Taxidermy Talk: Do Taxidermists Use Real Animals?

Taxidermy Talk: Do Taxidermists Use Real Animals?

Have you ever heard of taxidermy? While it’s not as popular as it once was, it’s still an art form that many people take seriously. Taxidermists work hard on their craft and they still have many motivated buyers!

If you’ve seen taxidermy in the past, you may wonder if these animals that are frozen in time are actually real. These animals are “stuffed,” so they’re fake, right?

We’re here to talk about it. Keep reading to learn all about what taxidermists use to make their art.

First: Are the Animals Real?

Before we get into the details, the animals that taxidermists use are real. Your local taxidermist takes animals that have passed away and turns them into art.

This might feel “icky” to you, but it’s not cruel or unsanitary. This isn’t too different from using leather, fur, or snakeskin in clothing and accessories.

When a taxidermist gets an animal to create their art, they skin the animal and tan its hide. This preserves the skin of the animal so it doesn’t rot when it becomes a taxidermy project.

The bones and insides of the animal are removed and replaced with a mold. Most of the time these molds are made from foam. Then, the skin of the animal is draped over the mold.

If there are any additional parts (such as antlers), they’re added to the mold after the fact.

If you see mounted fish, the process is a bit different. Once the meat, organs, and bones are removed from the fish, the taxidermist will preserve the skin with alum or borax. They will then stuff the body with foam or sawdust while the fins stay wet.

Where do the Animals Come From?

There are many places that a taxidermist can source their animals from.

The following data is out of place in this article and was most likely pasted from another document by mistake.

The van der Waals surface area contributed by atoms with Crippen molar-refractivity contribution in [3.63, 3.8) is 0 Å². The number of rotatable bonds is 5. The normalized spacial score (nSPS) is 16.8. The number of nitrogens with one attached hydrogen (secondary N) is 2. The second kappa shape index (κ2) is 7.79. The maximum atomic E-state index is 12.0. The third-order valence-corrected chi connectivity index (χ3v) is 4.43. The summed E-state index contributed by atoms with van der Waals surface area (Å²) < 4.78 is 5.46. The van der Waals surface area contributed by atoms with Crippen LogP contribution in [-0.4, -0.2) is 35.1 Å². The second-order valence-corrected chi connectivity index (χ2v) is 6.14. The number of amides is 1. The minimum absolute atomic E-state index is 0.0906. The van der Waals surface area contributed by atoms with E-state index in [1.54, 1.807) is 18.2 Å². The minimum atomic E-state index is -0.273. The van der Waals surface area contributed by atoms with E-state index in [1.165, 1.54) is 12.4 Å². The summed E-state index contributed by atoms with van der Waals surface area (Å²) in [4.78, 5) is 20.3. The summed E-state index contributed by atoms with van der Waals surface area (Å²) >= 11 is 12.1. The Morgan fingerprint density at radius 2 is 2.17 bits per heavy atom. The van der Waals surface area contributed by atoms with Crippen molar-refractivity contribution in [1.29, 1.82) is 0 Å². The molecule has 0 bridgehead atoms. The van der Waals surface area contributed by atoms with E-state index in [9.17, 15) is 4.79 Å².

If a taxidermist does custom pieces, like the professionals at All Taxidermy, they use whatever their client gives to them. Clients may want to preserve hunting trophies to display them, or even pets that have passed away. Many people find peace through preserving their pets in this way.

Some taxidermists will hunt animals for their own projects, but this is less common in current times.

If a taxidermist is selling artistic work or making projects for themselves, they may use animals that they find already dead, such as roadkill that’s in good condition.

Overall, most taxidermy is ethical, even if it doesn’t seem that way from the surface.

Taxidermists Use Real Animals for Their Projects

It might be unnerving to you if you thought that the animals were fake, but taxidermists do, in fact, use animals that have passed away. Using the inedible parts of animals is a great way to avoid waste.

Before judging taxidermy, look into it on your own, and even consider looking at a project up-close. You’ll find that this is a beautiful and professional art style.

For more posts on art, hobbies, and more, visit the rest of our site.

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